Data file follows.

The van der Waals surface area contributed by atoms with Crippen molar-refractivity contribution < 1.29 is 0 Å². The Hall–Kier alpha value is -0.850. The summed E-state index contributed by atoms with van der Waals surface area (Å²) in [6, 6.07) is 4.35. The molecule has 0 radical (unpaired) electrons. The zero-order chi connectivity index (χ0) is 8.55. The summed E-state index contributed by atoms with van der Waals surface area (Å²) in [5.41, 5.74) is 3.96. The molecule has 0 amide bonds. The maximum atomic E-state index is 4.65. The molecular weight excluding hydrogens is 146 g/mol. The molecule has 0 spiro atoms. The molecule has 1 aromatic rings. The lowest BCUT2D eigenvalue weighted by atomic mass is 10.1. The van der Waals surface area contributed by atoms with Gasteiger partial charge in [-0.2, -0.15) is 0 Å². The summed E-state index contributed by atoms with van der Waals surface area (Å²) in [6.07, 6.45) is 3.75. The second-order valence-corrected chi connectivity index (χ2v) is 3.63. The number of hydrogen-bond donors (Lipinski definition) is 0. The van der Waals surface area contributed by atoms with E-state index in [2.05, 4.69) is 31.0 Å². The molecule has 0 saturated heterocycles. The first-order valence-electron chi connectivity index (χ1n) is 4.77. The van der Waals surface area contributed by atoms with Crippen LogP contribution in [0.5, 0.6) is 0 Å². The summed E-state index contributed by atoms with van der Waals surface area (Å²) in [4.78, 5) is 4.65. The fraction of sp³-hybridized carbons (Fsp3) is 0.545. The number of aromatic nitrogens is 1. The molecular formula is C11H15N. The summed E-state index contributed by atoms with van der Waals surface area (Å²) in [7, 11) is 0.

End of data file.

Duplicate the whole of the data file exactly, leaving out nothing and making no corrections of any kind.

The van der Waals surface area contributed by atoms with Crippen molar-refractivity contribution < 1.29 is 0 Å². The Hall–Kier alpha value is -0.850. The summed E-state index contributed by atoms with van der Waals surface area (Å²) in [6, 6.07) is 4.35. The molecule has 0 radical (unpaired) electrons. The zero-order chi connectivity index (χ0) is 8.55. The summed E-state index contributed by atoms with van der Waals surface area (Å²) in [5.41, 5.74) is 3.96. The molecule has 0 amide bonds. The maximum atomic E-state index is 4.65. The molecular weight excluding hydrogens is 146 g/mol. The molecule has 0 spiro atoms. The molecule has 1 aromatic rings. The lowest BCUT2D eigenvalue weighted by atomic mass is 10.1. The van der Waals surface area contributed by atoms with Gasteiger partial charge in [-0.2, -0.15) is 0 Å². The summed E-state index contributed by atoms with van der Waals surface area (Å²) in [6.07, 6.45) is 3.75. The second-order valence-corrected chi connectivity index (χ2v) is 3.63. The number of hydrogen-bond donors (Lipinski definition) is 0. The van der Waals surface area contributed by atoms with E-state index in [2.05, 4.69) is 31.0 Å². The molecule has 0 saturated heterocycles. The first-order valence-electron chi connectivity index (χ1n) is 4.77. The van der Waals surface area contributed by atoms with Crippen LogP contribution in [0.5, 0.6) is 0 Å². The summed E-state index contributed by atoms with van der Waals surface area (Å²) in [4.78, 5) is 4.65. The fraction of sp³-hybridized carbons (Fsp3) is 0.545. The number of aromatic nitrogens is 1. The molecular formula is C11H15N. The summed E-state index contributed by atoms with van der Waals surface area (Å²) in [7, 11) is 0.